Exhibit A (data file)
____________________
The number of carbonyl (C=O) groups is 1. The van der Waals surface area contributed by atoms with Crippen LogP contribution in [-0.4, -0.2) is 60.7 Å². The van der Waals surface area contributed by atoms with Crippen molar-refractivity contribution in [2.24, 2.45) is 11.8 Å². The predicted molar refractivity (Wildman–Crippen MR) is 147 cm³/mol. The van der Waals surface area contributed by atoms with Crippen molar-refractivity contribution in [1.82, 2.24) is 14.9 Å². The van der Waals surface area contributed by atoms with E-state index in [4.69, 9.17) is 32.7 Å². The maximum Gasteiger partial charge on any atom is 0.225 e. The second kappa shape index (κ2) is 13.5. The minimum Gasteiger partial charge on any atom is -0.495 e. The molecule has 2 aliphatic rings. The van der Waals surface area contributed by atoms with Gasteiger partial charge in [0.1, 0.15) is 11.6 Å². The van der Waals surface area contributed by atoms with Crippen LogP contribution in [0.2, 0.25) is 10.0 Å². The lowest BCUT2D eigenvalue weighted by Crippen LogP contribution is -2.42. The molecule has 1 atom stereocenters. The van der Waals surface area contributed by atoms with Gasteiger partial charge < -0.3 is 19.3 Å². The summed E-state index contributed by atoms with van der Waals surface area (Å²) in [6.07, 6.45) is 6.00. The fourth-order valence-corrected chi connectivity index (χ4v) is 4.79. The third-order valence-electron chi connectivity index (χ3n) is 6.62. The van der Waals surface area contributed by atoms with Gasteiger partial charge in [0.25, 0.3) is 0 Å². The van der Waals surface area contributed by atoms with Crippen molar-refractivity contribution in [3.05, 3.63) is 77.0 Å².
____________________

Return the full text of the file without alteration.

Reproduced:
The number of carbonyl (C=O) groups is 1. The van der Waals surface area contributed by atoms with Crippen LogP contribution in [-0.4, -0.2) is 60.7 Å². The van der Waals surface area contributed by atoms with Crippen molar-refractivity contribution in [2.24, 2.45) is 11.8 Å². The predicted molar refractivity (Wildman–Crippen MR) is 147 cm³/mol. The van der Waals surface area contributed by atoms with Crippen molar-refractivity contribution in [1.82, 2.24) is 14.9 Å². The van der Waals surface area contributed by atoms with E-state index in [4.69, 9.17) is 32.7 Å². The maximum Gasteiger partial charge on any atom is 0.225 e. The second kappa shape index (κ2) is 13.5. The minimum Gasteiger partial charge on any atom is -0.495 e. The molecule has 2 aliphatic rings. The van der Waals surface area contributed by atoms with Gasteiger partial charge in [0.1, 0.15) is 11.6 Å². The van der Waals surface area contributed by atoms with Crippen LogP contribution in [0.2, 0.25) is 10.0 Å². The lowest BCUT2D eigenvalue weighted by Crippen LogP contribution is -2.42. The molecule has 1 atom stereocenters. The van der Waals surface area contributed by atoms with Gasteiger partial charge < -0.3 is 19.3 Å². The summed E-state index contributed by atoms with van der Waals surface area (Å²) in [6.07, 6.45) is 6.00. The fourth-order valence-corrected chi connectivity index (χ4v) is 4.79. The third-order valence-electron chi connectivity index (χ3n) is 6.62. The van der Waals surface area contributed by atoms with Gasteiger partial charge in [0.25, 0.3) is 0 Å². The van der Waals surface area contributed by atoms with Crippen molar-refractivity contribution in [3.05, 3.63) is 77.0 Å².